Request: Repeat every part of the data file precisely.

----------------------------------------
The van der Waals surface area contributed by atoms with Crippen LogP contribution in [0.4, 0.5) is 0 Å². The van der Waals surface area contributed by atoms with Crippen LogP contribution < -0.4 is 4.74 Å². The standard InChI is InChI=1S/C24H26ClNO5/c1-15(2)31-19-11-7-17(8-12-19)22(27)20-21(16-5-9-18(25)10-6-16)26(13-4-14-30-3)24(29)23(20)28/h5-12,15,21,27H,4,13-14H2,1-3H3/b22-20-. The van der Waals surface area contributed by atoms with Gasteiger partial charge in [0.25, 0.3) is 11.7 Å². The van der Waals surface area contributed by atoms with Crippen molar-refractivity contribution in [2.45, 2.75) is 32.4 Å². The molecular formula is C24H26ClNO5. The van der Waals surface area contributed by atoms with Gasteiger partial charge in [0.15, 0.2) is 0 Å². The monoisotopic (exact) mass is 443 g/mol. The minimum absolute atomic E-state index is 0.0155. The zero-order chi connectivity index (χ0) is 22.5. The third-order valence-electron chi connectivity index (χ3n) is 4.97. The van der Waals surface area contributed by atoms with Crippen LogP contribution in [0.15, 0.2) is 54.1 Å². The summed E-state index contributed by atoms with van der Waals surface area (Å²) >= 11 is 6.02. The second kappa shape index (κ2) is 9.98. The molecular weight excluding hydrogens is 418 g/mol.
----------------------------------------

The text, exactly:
The van der Waals surface area contributed by atoms with Crippen LogP contribution in [0.4, 0.5) is 0 Å². The van der Waals surface area contributed by atoms with Crippen LogP contribution < -0.4 is 4.74 Å². The standard InChI is InChI=1S/C24H26ClNO5/c1-15(2)31-19-11-7-17(8-12-19)22(27)20-21(16-5-9-18(25)10-6-16)26(13-4-14-30-3)24(29)23(20)28/h5-12,15,21,27H,4,13-14H2,1-3H3/b22-20-. The van der Waals surface area contributed by atoms with Gasteiger partial charge in [0.25, 0.3) is 11.7 Å². The van der Waals surface area contributed by atoms with Crippen molar-refractivity contribution in [2.45, 2.75) is 32.4 Å². The molecular formula is C24H26ClNO5. The van der Waals surface area contributed by atoms with Gasteiger partial charge in [0.15, 0.2) is 0 Å². The monoisotopic (exact) mass is 443 g/mol. The minimum absolute atomic E-state index is 0.0155. The zero-order chi connectivity index (χ0) is 22.5. The third-order valence-electron chi connectivity index (χ3n) is 4.97. The van der Waals surface area contributed by atoms with Crippen LogP contribution in [0.15, 0.2) is 54.1 Å². The summed E-state index contributed by atoms with van der Waals surface area (Å²) >= 11 is 6.02. The second kappa shape index (κ2) is 9.98. The molecular weight excluding hydrogens is 418 g/mol.